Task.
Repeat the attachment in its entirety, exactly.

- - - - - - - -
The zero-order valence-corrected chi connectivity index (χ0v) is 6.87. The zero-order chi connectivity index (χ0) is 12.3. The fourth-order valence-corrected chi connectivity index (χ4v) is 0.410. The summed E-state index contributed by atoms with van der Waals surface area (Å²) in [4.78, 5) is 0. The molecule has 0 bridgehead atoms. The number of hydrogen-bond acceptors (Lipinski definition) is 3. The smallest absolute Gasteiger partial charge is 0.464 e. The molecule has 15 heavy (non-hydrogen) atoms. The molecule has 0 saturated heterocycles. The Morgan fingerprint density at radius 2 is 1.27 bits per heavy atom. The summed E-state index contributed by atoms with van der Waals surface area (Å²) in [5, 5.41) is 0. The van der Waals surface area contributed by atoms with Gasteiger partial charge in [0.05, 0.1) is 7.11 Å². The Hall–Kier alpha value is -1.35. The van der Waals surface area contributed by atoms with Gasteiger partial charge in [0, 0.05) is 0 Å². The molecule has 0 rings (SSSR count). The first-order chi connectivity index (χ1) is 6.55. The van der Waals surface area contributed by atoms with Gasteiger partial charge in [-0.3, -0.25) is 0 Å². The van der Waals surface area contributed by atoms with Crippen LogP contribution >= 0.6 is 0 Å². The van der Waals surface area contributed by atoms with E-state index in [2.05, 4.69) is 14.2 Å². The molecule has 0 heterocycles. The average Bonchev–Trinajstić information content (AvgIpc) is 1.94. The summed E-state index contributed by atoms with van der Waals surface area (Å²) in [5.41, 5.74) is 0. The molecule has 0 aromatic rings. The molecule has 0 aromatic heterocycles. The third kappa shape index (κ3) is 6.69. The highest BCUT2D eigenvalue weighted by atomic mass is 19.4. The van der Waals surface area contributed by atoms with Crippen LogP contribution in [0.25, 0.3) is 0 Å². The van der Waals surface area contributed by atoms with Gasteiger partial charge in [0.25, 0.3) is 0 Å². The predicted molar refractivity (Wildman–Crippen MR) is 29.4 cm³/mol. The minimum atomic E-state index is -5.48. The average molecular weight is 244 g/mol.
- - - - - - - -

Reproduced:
The zero-order valence-corrected chi connectivity index (χ0v) is 6.87. The zero-order chi connectivity index (χ0) is 12.3. The fourth-order valence-corrected chi connectivity index (χ4v) is 0.410. The summed E-state index contributed by atoms with van der Waals surface area (Å²) in [4.78, 5) is 0. The molecule has 0 bridgehead atoms. The number of hydrogen-bond acceptors (Lipinski definition) is 3. The smallest absolute Gasteiger partial charge is 0.464 e. The molecule has 15 heavy (non-hydrogen) atoms. The molecule has 0 saturated heterocycles. The Morgan fingerprint density at radius 2 is 1.27 bits per heavy atom. The summed E-state index contributed by atoms with van der Waals surface area (Å²) in [5, 5.41) is 0. The van der Waals surface area contributed by atoms with Gasteiger partial charge in [0.05, 0.1) is 7.11 Å². The Hall–Kier alpha value is -1.35. The van der Waals surface area contributed by atoms with Gasteiger partial charge in [0, 0.05) is 0 Å². The molecule has 0 rings (SSSR count). The first-order chi connectivity index (χ1) is 6.55. The van der Waals surface area contributed by atoms with Gasteiger partial charge in [-0.3, -0.25) is 0 Å². The van der Waals surface area contributed by atoms with Crippen LogP contribution >= 0.6 is 0 Å². The van der Waals surface area contributed by atoms with E-state index in [2.05, 4.69) is 14.2 Å². The molecule has 0 heterocycles. The average Bonchev–Trinajstić information content (AvgIpc) is 1.94. The summed E-state index contributed by atoms with van der Waals surface area (Å²) in [5.41, 5.74) is 0. The molecule has 0 aromatic rings. The molecule has 0 aromatic heterocycles. The third kappa shape index (κ3) is 6.69. The highest BCUT2D eigenvalue weighted by atomic mass is 19.4. The van der Waals surface area contributed by atoms with Crippen LogP contribution in [0.25, 0.3) is 0 Å². The van der Waals surface area contributed by atoms with Gasteiger partial charge in [0.25, 0.3) is 0 Å². The predicted molar refractivity (Wildman–Crippen MR) is 29.4 cm³/mol. The minimum atomic E-state index is -5.48. The average molecular weight is 244 g/mol.